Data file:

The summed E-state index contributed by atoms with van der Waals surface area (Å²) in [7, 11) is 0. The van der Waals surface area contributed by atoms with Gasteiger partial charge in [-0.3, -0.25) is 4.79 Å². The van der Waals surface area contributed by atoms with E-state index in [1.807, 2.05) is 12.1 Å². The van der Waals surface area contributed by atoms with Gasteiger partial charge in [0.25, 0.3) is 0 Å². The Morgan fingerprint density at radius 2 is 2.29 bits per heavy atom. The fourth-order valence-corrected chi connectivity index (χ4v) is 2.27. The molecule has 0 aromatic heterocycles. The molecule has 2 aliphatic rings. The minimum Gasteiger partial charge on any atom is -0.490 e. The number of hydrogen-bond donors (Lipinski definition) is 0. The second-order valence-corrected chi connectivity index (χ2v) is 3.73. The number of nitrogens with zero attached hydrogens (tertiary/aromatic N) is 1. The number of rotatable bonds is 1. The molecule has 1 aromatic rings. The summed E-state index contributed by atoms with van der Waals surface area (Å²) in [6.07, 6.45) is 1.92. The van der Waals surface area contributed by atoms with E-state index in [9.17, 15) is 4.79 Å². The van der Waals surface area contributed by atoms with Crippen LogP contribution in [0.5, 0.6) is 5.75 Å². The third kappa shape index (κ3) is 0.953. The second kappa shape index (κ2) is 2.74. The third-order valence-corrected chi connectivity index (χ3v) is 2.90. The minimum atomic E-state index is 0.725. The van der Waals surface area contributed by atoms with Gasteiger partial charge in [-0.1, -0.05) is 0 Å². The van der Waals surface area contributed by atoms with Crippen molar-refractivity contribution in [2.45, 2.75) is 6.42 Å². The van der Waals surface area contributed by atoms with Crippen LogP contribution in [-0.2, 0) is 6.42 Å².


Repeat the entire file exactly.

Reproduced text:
The summed E-state index contributed by atoms with van der Waals surface area (Å²) in [7, 11) is 0. The van der Waals surface area contributed by atoms with Gasteiger partial charge in [-0.3, -0.25) is 4.79 Å². The van der Waals surface area contributed by atoms with E-state index in [1.807, 2.05) is 12.1 Å². The van der Waals surface area contributed by atoms with Gasteiger partial charge in [0.25, 0.3) is 0 Å². The Morgan fingerprint density at radius 2 is 2.29 bits per heavy atom. The fourth-order valence-corrected chi connectivity index (χ4v) is 2.27. The molecule has 0 aromatic heterocycles. The molecule has 2 aliphatic rings. The minimum Gasteiger partial charge on any atom is -0.490 e. The number of hydrogen-bond donors (Lipinski definition) is 0. The second-order valence-corrected chi connectivity index (χ2v) is 3.73. The number of nitrogens with zero attached hydrogens (tertiary/aromatic N) is 1. The number of rotatable bonds is 1. The molecule has 1 aromatic rings. The summed E-state index contributed by atoms with van der Waals surface area (Å²) in [6.07, 6.45) is 1.92. The van der Waals surface area contributed by atoms with E-state index in [9.17, 15) is 4.79 Å². The van der Waals surface area contributed by atoms with Crippen LogP contribution in [0.5, 0.6) is 5.75 Å². The third kappa shape index (κ3) is 0.953. The second kappa shape index (κ2) is 2.74. The third-order valence-corrected chi connectivity index (χ3v) is 2.90. The minimum atomic E-state index is 0.725. The van der Waals surface area contributed by atoms with Gasteiger partial charge in [-0.1, -0.05) is 0 Å². The van der Waals surface area contributed by atoms with Crippen molar-refractivity contribution in [2.45, 2.75) is 6.42 Å². The van der Waals surface area contributed by atoms with Crippen LogP contribution in [-0.2, 0) is 6.42 Å².